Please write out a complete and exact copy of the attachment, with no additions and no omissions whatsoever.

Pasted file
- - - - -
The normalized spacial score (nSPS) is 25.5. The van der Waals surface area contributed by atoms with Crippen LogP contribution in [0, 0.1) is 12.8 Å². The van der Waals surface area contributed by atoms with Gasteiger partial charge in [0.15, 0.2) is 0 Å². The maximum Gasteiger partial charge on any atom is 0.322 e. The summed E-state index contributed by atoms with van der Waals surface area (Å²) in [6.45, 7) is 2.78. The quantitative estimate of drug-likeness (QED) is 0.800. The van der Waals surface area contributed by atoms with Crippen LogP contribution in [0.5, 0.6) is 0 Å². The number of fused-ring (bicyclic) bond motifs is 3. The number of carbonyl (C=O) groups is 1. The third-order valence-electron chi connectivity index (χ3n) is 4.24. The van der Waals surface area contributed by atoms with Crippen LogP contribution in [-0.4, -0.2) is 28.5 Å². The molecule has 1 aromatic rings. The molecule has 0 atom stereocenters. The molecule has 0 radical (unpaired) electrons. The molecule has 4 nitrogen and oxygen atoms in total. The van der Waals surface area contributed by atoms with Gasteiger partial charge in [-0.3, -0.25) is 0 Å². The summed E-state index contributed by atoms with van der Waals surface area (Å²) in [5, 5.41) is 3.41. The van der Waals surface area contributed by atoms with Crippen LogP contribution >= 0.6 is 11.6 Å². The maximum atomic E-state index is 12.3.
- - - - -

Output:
The normalized spacial score (nSPS) is 25.5. The van der Waals surface area contributed by atoms with Crippen LogP contribution in [0, 0.1) is 12.8 Å². The van der Waals surface area contributed by atoms with Gasteiger partial charge in [0.15, 0.2) is 0 Å². The maximum Gasteiger partial charge on any atom is 0.322 e. The summed E-state index contributed by atoms with van der Waals surface area (Å²) in [6.45, 7) is 2.78. The quantitative estimate of drug-likeness (QED) is 0.800. The van der Waals surface area contributed by atoms with Crippen LogP contribution in [0.5, 0.6) is 0 Å². The number of fused-ring (bicyclic) bond motifs is 3. The number of carbonyl (C=O) groups is 1. The third-order valence-electron chi connectivity index (χ3n) is 4.24. The van der Waals surface area contributed by atoms with Crippen LogP contribution in [-0.4, -0.2) is 28.5 Å². The molecule has 1 aromatic rings. The molecule has 0 atom stereocenters. The molecule has 0 radical (unpaired) electrons. The molecule has 4 nitrogen and oxygen atoms in total. The van der Waals surface area contributed by atoms with Gasteiger partial charge in [-0.3, -0.25) is 0 Å². The summed E-state index contributed by atoms with van der Waals surface area (Å²) in [5, 5.41) is 3.41. The van der Waals surface area contributed by atoms with Crippen LogP contribution >= 0.6 is 11.6 Å². The maximum atomic E-state index is 12.3.